Use of botulinum toxin A in management of children with cerebral palsy

BC Children's Hospital, Department of Pediatrics, Vancouver, BC V6H 3V4, Canada.
Canadian family physician Medecin de famille canadien (Impact Factor: 1.34). 09/2011; 57(9):1006-73.
Source: PubMed


QUESTION: What is the role of intramuscular botulinum toxin injections in the management of spasticity and related morbidity in children with cerebral palsy? ANSWER: When botulinum toxin A is injected into the limbs of children with spastic paresis, it induces temporary reduction in muscle tone. It also promotes better motor function when used in combination with conservative treatments such as physiotherapy. Although there is a growing body of evidence for its effective and safe treatment, there is still a lack of consensus on dose, treatment regimens, and the best integration with other clinical modalities.

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    • "No cure exists at this time for CP, but many treatments are used to improve gait and function. These include tendon lengthening [6], transfers, releases, selective dorsal rhizotomy [7], Botulinum toxin injections [8], Baclofen, stretching, casting, orthotics and robotic rehabilitation [9] [10] [11]. Recent results indicate that increases in ankle or knee strength after training can improve gait and function in children with CP [12] [13]. "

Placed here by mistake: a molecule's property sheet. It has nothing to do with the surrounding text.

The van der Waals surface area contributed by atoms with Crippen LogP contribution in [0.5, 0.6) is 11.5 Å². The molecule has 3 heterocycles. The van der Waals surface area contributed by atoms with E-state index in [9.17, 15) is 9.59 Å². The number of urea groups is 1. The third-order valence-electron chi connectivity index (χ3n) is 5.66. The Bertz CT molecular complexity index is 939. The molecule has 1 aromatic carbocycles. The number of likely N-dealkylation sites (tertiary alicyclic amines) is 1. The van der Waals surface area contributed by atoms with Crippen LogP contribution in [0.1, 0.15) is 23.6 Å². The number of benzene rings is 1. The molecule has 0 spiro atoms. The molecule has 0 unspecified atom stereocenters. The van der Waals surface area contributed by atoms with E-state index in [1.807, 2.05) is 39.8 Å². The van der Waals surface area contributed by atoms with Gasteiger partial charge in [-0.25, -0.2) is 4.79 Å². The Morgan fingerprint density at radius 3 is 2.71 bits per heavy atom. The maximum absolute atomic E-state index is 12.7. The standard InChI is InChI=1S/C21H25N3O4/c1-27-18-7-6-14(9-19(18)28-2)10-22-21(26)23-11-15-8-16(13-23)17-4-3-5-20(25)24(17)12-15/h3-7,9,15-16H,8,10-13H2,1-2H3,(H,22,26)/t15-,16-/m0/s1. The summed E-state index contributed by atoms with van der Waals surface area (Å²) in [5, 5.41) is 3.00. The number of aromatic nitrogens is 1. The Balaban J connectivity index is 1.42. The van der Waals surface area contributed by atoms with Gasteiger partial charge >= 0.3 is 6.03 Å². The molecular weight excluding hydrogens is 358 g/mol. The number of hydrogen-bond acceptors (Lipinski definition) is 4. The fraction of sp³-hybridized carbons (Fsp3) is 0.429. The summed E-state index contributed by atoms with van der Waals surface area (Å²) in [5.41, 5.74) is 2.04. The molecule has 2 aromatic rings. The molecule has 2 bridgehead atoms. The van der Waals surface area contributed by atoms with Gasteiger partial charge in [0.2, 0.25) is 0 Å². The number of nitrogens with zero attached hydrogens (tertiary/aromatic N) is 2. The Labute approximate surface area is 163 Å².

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    ABSTRACT: Objective: To investigate the feasibility of gamebased robotic training of the ankle in children with cerebral palsy (CP). Design: Case study, 12 weeks intervention, with no follow-up. Setting: University research laboratory. Participants: A referred sample of 3 children with cerebral palsy, age 7 to 12, all male, were enrolled. All completed the intervention. Interventions: Participants trained on the Rutgers Ankle CP system for 36 rehabilitation sessions (12 weeks, 3 times/week), playing two custom virtual reality games. The games were played while participants were seated, and trained one ankle at-a-time for strength, motor control, and coordination. Main Outcome Measures: The primary study outcome measures were for impairment (DF/PF torques, DF initial contact angle and gait speed), function (GMFM) and quality of life (Peds QL). Secondary outcome measures relate to game performance (game scores as reflective of ankle motor control and endurance). Results: Gait function improved substantially in ankle kinematics, speed and endurance. Overall function (GMFM) indicated improvements that were typical of other ankle strength training programs. Quality of life increased beyond what would be considered a minimal clinical important difference. Game performance improved in both games during the intervention. Conclusions: This feasibility study supports the assumption that game-based robotic training of the ankle benefits gait in children with CP. Game technology is appropriate for the age group and was well accepted by the participants. Additional studies are needed however, to quantify the level of benefit and compare the approach presented here to traditional methods of therapy.
    IEEE transactions on neural systems and rehabilitation engineering: a publication of the IEEE Engineering in Medicine and Biology Society 07/2012; 21(2). DOI:10.1109/TNSRE.2012.2206055 · 3.19 Impact Factor